By Arthur Schnitzler. Translated from the German by Richard L. Simon.
49 pages
Los Angelus: Sun and Moon Press, 1993.
ISBN: 1-55713-176-7

Comments of Bob Corbett
Jan. 2001

This brilliant tiny novel of only 49 pages well-deserves its place in Austrian letters as one of the important pieces of early Modernism. The book is an interior monologue of Lt. Gustl, a mid-20s office-in-training in the Austrio-Hungarian Empire's army. Gustl has gone to the concert to see the sister of a friend. He's bored and out of sorts and when leaving the concert he is rude to a baker in the cloakroom. The baker frequents the same coffee house as Gustl and doesn't accept Gustl's rudeness. They have words and then the baker reaches out and takes hold of the hilt of Gustl's sword. He quietly whisper's to Gustl that he is a "fathead," a most apt description, and that if he says another word the baker will take out the sword and break it in half, thus shaming Gustl. Gustl has no idea what to do and backs off.

This begins his agony. There is no out for his shame and he must commit suicide. He has three main worries: someone may have overheard, even though the baker was very quiet. Even Gustl doesn't really believe that. His second worry is that the baker will tell the story, though he has said he won't. Perhaps what troubles him most is that he himself cannot live with this shame of allowing himself to be so insulted.

Gustl wanders Vienna, sleeping a bit in the Prater, contemplating just how he will kill himself, rejecting every argument against so doing. The entire farce is complicated by the fact that Gustl is already supposed to fight a duel at dawn the following morning. The only really curious piece of the novel is that this duel, and all the honor associated with it simply drops out of the story. This inconsistency bothered me and disrupted an otherwise flawless piece.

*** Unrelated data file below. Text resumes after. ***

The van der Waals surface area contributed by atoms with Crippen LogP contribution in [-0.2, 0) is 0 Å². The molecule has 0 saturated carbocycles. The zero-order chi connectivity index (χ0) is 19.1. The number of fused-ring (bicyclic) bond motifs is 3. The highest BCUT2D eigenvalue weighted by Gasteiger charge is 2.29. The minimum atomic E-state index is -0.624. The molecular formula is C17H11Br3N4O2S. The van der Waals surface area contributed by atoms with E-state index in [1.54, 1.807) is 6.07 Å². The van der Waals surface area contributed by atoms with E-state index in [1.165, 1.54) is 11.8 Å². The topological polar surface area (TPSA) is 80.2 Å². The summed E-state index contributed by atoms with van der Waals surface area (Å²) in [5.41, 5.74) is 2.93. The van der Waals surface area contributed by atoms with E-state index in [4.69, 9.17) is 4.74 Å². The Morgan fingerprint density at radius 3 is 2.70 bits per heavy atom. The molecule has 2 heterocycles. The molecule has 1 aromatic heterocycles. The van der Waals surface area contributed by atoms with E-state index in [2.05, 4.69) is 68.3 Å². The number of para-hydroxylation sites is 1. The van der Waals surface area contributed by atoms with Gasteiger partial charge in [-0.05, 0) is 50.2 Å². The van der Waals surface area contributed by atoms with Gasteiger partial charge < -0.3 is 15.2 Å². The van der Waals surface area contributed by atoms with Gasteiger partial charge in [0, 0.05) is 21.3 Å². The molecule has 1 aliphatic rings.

During the night of internal dialogue with himself Gustl presents a catalogue of his class and sort and lets us in on Schnitzler's criticisms of the flagging empire. Gustl is indeed the fathead he's been called by the baker. Additionally he suffers from this absurd sense of honor for which he will kill himself over such a trifling incident. He shows so much of the petty side of his style life: the womanizing, anti-Semitism, rampant militarism, class biases, sense of privilege and on and on.

I guess I couldn't help wonder, however, how many of Schnitzler's contemporary Viennese of 1905 would have been quite sympathetic to Gustl and almost have seen him as a tragic figure! Certainly not the audience Schnitzler was writing for, but the question does fascinate me.

James Joyce is said to have said that this novel's stream of consciousness and interior dialogue was extremely influential in his writing Ulysses.

For links to more about the period of turn of the century Vienna see: the course I taught on this subject in Vienna in 2001   or to go directly to more info about the people and places visit my links to files and external sources on the this period.

Bob Corbett

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Bob Corbett